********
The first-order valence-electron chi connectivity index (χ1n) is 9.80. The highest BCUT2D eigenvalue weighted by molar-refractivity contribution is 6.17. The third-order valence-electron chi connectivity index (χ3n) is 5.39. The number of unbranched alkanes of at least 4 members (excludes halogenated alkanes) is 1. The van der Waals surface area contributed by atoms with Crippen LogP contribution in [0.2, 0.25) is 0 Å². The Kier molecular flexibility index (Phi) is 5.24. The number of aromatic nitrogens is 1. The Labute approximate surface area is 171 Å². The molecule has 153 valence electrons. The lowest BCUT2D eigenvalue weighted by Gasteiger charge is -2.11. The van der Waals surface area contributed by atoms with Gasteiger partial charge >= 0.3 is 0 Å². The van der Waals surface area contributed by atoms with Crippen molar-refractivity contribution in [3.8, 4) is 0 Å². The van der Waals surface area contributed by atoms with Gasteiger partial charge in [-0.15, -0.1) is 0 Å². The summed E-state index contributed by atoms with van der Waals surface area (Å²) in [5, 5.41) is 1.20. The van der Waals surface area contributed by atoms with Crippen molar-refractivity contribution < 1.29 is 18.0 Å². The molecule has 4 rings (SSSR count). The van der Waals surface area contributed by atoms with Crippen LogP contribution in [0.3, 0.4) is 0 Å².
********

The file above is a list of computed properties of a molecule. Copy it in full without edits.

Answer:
The first-order valence-electron chi connectivity index (χ1n) is 9.80. The highest BCUT2D eigenvalue weighted by molar-refractivity contribution is 6.17. The third-order valence-electron chi connectivity index (χ3n) is 5.39. The number of unbranched alkanes of at least 4 members (excludes halogenated alkanes) is 1. The van der Waals surface area contributed by atoms with Crippen LogP contribution in [0.2, 0.25) is 0 Å². The Kier molecular flexibility index (Phi) is 5.24. The number of aromatic nitrogens is 1. The Labute approximate surface area is 171 Å². The molecule has 153 valence electrons. The lowest BCUT2D eigenvalue weighted by Gasteiger charge is -2.11. The van der Waals surface area contributed by atoms with Gasteiger partial charge >= 0.3 is 0 Å². The van der Waals surface area contributed by atoms with Crippen molar-refractivity contribution in [3.8, 4) is 0 Å². The van der Waals surface area contributed by atoms with Gasteiger partial charge in [-0.15, -0.1) is 0 Å². The summed E-state index contributed by atoms with van der Waals surface area (Å²) in [5, 5.41) is 1.20. The van der Waals surface area contributed by atoms with Crippen molar-refractivity contribution < 1.29 is 18.0 Å². The molecule has 4 rings (SSSR count). The van der Waals surface area contributed by atoms with Crippen LogP contribution in [0.3, 0.4) is 0 Å².